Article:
Based on reduced fitness of a gdhA mutant in competition experiments, a role for GDH in glutamate synthesis under conditions of energy limitation has been proposed (Helling, 1994). We propose that the GabT/GabD system and GDH probably function redundantly in glutamate production, at least initially upon exposure to high osmolarity or carbon starvation. In the longer run, however, GDH is degraded in starved cells (Maurizi and Rasulova, 2002; Weichart et al., 2003), whereas in osmotically stressed cells, it is transcriptionally downregulated (Weber and Jung, 2002). This would explain why gdhA mutants are not impaired in osmotic adaptation (McLaggan et al., 1994), and why, on the other hand, also gabT mutants do not exhibit severe defects in adaptation to acid or hyperosmotic stress (our preliminary results). Experiments with double mutants are currently under way. An interesting difference between glutamate production by the GabT/GabD system and GDH is, that the former can basically recruit carbon atoms from the ‘metabolic periphery’, i.e. from putrescine/GABA, whereas the latter has to withdraw carbon atoms from central metabolism, i.e. the TCA cycle, which at least in carbon starved cells may result in a competitive disadvantage. In order to provide further evidence for these hypotheses, competition experiments will have to be done with gab and gdhA mutants exposed to various stress conditions.
Role of the CsiR (YgaE) regulator
We have also shown here, that the CsiR regulator imposes a negative control specifically on the csiD promoter, whose activity is already restricted to carbon starvation conditions due to cAMP-CRP/σS-co-dependency. Recently, this regulator was also designated as ‘GabC’ (Schneider et al., 2002), as ‘gabC′ mutations were identified more than 20 years ago that affected the activities of the GabD and GabT enzymes (Metzer et al., 1979). However, we propose the designation ‘CsiR′ for this repressor as it controls csiDp and not gabDp (Fig. 6) and therefore is not a regulator specifically controlling GABA metabolism. Moreover, the original gabC mutations were mapped upstream of the gabDTP region (Metzer et al., 1979; Bartsch et al., 1990), whereas csiR (ygaE) is located downstream. The exact nature of these gabC mutations has never been clarified. They may have been promoter-up mutations in csiD or mutations affecting a binding site for CsiR in the csiDp region. csiR (ygaE) is not part of the csiD-ygaF-gabDTP operon, as its expression is not dependent on the gabDp1 promoter nor on σS (Fig. 7). csiR (ygaE) seems to be one of the few known stationary phase-inducible genes expressed by σ70-containing RNA polymerase.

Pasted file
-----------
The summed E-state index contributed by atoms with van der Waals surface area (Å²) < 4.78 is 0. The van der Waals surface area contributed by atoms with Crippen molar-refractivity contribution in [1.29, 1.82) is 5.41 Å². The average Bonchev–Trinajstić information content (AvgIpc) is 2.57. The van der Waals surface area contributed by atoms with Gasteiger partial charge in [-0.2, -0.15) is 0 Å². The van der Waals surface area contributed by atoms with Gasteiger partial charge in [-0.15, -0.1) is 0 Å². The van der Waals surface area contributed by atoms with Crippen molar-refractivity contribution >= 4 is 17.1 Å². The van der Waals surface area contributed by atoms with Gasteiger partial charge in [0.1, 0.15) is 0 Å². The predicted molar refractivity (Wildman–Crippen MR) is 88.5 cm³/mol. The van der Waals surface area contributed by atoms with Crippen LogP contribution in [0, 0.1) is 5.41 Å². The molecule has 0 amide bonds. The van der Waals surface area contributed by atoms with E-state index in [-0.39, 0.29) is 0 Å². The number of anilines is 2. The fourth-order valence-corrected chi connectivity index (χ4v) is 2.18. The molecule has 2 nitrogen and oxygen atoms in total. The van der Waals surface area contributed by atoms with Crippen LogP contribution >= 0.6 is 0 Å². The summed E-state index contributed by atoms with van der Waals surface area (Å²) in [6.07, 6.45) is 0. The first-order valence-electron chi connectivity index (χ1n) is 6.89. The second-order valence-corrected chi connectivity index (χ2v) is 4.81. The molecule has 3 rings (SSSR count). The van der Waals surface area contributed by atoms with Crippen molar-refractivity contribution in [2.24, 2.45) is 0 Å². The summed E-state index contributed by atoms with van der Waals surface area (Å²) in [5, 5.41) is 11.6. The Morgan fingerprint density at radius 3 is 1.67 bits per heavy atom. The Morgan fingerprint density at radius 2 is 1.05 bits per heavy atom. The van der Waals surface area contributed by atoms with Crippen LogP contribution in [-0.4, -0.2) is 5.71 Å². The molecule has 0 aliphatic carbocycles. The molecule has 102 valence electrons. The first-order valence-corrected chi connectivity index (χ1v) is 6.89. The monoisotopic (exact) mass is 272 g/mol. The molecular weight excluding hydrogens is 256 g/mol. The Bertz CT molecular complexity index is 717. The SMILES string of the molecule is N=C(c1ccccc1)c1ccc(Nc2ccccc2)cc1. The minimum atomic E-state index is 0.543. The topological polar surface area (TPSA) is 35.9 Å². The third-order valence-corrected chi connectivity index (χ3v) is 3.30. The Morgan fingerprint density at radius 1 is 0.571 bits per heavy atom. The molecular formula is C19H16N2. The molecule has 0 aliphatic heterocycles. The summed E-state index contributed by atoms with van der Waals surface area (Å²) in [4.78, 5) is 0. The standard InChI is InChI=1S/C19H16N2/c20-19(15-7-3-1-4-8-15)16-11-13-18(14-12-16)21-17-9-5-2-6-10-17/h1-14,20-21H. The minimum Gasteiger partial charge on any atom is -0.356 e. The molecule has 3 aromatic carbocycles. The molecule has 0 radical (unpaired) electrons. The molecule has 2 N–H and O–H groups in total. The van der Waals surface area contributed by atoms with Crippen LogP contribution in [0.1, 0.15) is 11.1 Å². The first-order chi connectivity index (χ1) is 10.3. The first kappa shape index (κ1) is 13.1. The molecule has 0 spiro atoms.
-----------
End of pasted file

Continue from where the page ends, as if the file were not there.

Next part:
CsiR appears to fine-modulate the expression of CsiD/YgaE in starved cells, as a csiR mutant not only shows increased expression but the reproducible biphasic induction pattern of csiDp disappeared (Fig. 6). CsiR is a homologue of the gluconate repressor (Peekhaus and Conway, 1998) and therefore likely to be allosterically regulated by some small compound. It may be that the cellular content of this substance fluctuates during the several-hour transition period when cells enter into stationary phase. Such a fluctuation may produce the biphasic induction of the csiD promoter. As a mutation in csiD upregulates the expression of the entire csiD-ygaF-gabDTP region (J. Germer and R. Hengge, unpubl. data), the CsiD/YgaF proteins could be involved in the production or catabolism of this compound (YgaF exhibits similarity to various oxidoreductases, whereas the CsiD sequence does not provide any clue to its biochemical function). This substance is obviously not GABA, because the external addition of GABA does not have an effect on the expression of csiD (data not shown) or the gab genes (Schneider et al., 2002; data not shown).